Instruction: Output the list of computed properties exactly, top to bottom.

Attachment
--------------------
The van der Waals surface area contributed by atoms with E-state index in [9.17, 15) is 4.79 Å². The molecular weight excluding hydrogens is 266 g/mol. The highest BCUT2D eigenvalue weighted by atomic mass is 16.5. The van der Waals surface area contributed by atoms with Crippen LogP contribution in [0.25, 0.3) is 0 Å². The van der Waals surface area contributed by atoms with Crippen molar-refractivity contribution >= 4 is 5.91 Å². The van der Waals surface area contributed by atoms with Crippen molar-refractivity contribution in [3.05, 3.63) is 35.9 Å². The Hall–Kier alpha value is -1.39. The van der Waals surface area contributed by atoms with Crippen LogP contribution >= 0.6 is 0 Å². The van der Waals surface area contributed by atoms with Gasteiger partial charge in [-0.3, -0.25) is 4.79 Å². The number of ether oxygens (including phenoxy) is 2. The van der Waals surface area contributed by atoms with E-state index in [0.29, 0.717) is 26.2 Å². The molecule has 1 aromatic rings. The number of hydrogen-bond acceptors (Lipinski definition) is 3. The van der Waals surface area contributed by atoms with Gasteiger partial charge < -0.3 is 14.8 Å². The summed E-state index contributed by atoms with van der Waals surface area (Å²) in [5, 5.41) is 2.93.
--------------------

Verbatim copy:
The van der Waals surface area contributed by atoms with E-state index in [9.17, 15) is 4.79 Å². The molecular weight excluding hydrogens is 266 g/mol. The highest BCUT2D eigenvalue weighted by atomic mass is 16.5. The van der Waals surface area contributed by atoms with Crippen LogP contribution in [0.25, 0.3) is 0 Å². The van der Waals surface area contributed by atoms with Crippen molar-refractivity contribution >= 4 is 5.91 Å². The van der Waals surface area contributed by atoms with Crippen molar-refractivity contribution in [3.05, 3.63) is 35.9 Å². The Hall–Kier alpha value is -1.39. The van der Waals surface area contributed by atoms with Crippen LogP contribution >= 0.6 is 0 Å². The van der Waals surface area contributed by atoms with Gasteiger partial charge in [-0.3, -0.25) is 4.79 Å². The number of ether oxygens (including phenoxy) is 2. The van der Waals surface area contributed by atoms with E-state index in [0.29, 0.717) is 26.2 Å². The molecule has 1 aromatic rings. The number of hydrogen-bond acceptors (Lipinski definition) is 3. The van der Waals surface area contributed by atoms with Gasteiger partial charge < -0.3 is 14.8 Å². The summed E-state index contributed by atoms with van der Waals surface area (Å²) in [5, 5.41) is 2.93.